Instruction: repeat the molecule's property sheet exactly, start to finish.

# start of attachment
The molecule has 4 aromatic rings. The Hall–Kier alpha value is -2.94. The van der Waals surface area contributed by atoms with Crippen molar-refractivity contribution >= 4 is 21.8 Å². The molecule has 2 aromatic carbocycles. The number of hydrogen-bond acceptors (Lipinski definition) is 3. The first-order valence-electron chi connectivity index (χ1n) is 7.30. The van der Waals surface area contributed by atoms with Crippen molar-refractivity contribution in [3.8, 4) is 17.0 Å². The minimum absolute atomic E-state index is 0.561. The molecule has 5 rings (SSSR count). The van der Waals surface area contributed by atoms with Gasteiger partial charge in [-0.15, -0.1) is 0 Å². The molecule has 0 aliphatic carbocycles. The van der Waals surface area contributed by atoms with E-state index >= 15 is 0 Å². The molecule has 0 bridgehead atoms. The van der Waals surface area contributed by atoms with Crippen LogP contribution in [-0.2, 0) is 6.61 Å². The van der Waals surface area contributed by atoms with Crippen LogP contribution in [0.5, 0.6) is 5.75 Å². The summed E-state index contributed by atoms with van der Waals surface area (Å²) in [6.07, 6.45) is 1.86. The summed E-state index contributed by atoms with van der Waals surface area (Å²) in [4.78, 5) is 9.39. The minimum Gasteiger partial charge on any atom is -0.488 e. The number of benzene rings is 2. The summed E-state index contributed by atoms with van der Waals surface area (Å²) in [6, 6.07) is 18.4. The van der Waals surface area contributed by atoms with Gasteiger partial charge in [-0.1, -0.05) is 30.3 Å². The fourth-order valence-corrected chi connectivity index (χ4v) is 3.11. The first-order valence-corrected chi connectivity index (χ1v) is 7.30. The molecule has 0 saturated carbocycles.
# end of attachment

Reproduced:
The molecule has 4 aromatic rings. The Hall–Kier alpha value is -2.94. The van der Waals surface area contributed by atoms with Crippen molar-refractivity contribution >= 4 is 21.8 Å². The molecule has 2 aromatic carbocycles. The number of hydrogen-bond acceptors (Lipinski definition) is 3. The first-order valence-electron chi connectivity index (χ1n) is 7.30. The van der Waals surface area contributed by atoms with Crippen molar-refractivity contribution in [3.8, 4) is 17.0 Å². The minimum absolute atomic E-state index is 0.561. The molecule has 5 rings (SSSR count). The van der Waals surface area contributed by atoms with Gasteiger partial charge in [-0.15, -0.1) is 0 Å². The molecule has 0 aliphatic carbocycles. The van der Waals surface area contributed by atoms with E-state index >= 15 is 0 Å². The molecule has 0 bridgehead atoms. The van der Waals surface area contributed by atoms with Crippen LogP contribution in [-0.2, 0) is 6.61 Å². The van der Waals surface area contributed by atoms with Crippen LogP contribution in [0.5, 0.6) is 5.75 Å². The summed E-state index contributed by atoms with van der Waals surface area (Å²) in [6.07, 6.45) is 1.86. The summed E-state index contributed by atoms with van der Waals surface area (Å²) in [4.78, 5) is 9.39. The minimum Gasteiger partial charge on any atom is -0.488 e. The number of benzene rings is 2. The summed E-state index contributed by atoms with van der Waals surface area (Å²) in [6, 6.07) is 18.4. The van der Waals surface area contributed by atoms with Gasteiger partial charge in [-0.1, -0.05) is 30.3 Å². The fourth-order valence-corrected chi connectivity index (χ4v) is 3.11. The first-order valence-corrected chi connectivity index (χ1v) is 7.30. The molecule has 0 saturated carbocycles.